A nonprofit website redesign is a big undertaking. Getting your board to approve the project is the first heavy lift. Then, you have to find funding, manage the budget, and navigate the project management phase with your team and any consultants you bring on.

The whole process takes a lot of time, energy, and effort from everyone involved. It’s not something that’s easily done — let alone redone if it goes wrong or doesn’t meet expectations.

To ensure that all your stakeholders will be satisfied with the end product you’re investing so heavily in, your website must align with your collective vision, meet organizational goals, and be 100% user-friendly. And, at Bound State, that’s exactly what Martin (me!), our product designer, is responsible for ensuring. 

Martin works with our clients to understand their vision and leads them through the in-depth process that translates it into reality. Worried we won’t get” how you work or what you need from your website? Or that you won’t love the finished product at the end? This process eliminates all the what-ifs” and keeps you in control at every step.

Take a peek behind the curtain and see how our process breaks down!


Let’s bring your website into 2024.

Want to skip the reading and jump into this process now? Book a website consultation call. It’s free and only takes 30 minutes.

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Step 1: Understanding your vision and goals

Before discussing website features and tech solutions, we need to step back and understand what we’re building, why, and for whom. Without these boundaries, your website redesign project will be aimless. Sure, we could jump in blind” and design a website that looks good. Anyone can do that! But will it meet your organizational goals? And help your organization and its stakeholders? Probably not! So to begin, we establish clearly what the goals of the projects are.

Most commonly, our clients’ #1 goal is an easy to use” website. But what does that really mean? Through this process, we push you to dig deeper — defining actionable goals we can use to hone the design and drive more value. 

Some questions we’ll ask you are:

  • What are your goals for your website?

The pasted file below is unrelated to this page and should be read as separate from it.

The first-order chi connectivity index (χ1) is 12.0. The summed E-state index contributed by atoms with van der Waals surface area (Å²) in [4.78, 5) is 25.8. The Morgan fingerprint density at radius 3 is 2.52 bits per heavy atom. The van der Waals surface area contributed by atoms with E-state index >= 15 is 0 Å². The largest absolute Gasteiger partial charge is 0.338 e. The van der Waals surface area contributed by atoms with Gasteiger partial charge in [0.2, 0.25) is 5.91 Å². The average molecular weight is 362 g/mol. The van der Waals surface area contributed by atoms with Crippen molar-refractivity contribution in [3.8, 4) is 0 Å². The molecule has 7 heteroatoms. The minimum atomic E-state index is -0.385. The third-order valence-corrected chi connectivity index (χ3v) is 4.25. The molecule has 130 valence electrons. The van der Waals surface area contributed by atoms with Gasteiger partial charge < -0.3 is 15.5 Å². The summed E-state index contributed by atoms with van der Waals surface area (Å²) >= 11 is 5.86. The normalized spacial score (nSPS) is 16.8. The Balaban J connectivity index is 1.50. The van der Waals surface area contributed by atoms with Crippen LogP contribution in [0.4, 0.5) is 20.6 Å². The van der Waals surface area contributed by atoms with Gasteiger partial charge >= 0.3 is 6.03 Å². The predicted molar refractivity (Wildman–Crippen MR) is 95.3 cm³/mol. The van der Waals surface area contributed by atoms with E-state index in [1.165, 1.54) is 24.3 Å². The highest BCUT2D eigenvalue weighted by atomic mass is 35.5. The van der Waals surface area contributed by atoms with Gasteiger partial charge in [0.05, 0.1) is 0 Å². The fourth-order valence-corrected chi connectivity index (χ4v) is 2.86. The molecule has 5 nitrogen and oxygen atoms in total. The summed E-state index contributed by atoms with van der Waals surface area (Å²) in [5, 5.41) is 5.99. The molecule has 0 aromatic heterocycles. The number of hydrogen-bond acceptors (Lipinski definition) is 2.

• What do you promote or advocate for?

  • What does it do?

  • Who uses it?

  • Where does it fit in their life?

  • Does it solve a problem?

  • What’s led people to search for your website? What are they struggling with?

  • What’s the biggest benefit you provide?

  • What features are important to your team?

  • What are the main problems your organization is facing?

  • What might cause our project to fail?

  • What are your competitors doing? How do you feel about it?

Establishing your goals early on can simplify decision-making when adding and changing features later. Does feature X help us meet a critical goal? If not, it’s not the best use of your budget.

Website project vision board

Step 2: Turning ideas into an action plan

A website is only user-friendly if visitors can effortlessly find their way around, enjoy the experience, and get what they need. So when mapping out your website project, we are constantly asking ourselves this question:

How can we help people take the next step in their journey?”

To answer this question, we define your website’s main aim. (Some examples include having someone register for a program, sign up for a newsletter, or make a donation.) Then, we develop a deep understanding of your users — so we can put ourselves in their shoes and create content and design that resonates with them. Finally, we reverse-engineer the steps they’ll take to get there so we can design a site that nudges them in that direction.

User journey map to create user friendly websites

User journey mapping can be a great exercise to find all steps required to accomplish a goal.

Step 3: Building a user-friendly website 

Now, we get to the fun part: turning your goals and vision into a reality. The first step in this process is to create wireframes” of your future web pages. These wireframes showcase our big design ideas at a high level.

Wireframe for animal rescue nonprofit website

Once we’re happy with the wireframes (and you’ve given us your feedback and approval to move forward) we can move on to the next stage: mockups. This is where the look and feel come into play. We consider your brand guidelines and discuss design-related questions like which emotions you want to convey in your design.

Website typeface selection for a non-profit that promotes literacy for families and children

Typeface selection for a non-profit that promotes literacy for families and children

The last step of the design process is creating an interactive prototype that we can use to test with real users. This is where you get to see your vision come to life. It’s also where we test the website design — ensuring it’s clear, efficient, and completely user-friendly.

Prototyping with Figma

User-friendly website checklist

A user-friendly website is easily accessible in both its content and design. Every user-friendly website must have:

  • An intuitive structure that’s easy to navigate

  • Clear menus that keep users from getting lost

  • Clean and consistent design

  • Readable text and eye-pleasing visuals

  • Responsive design that adapts to any device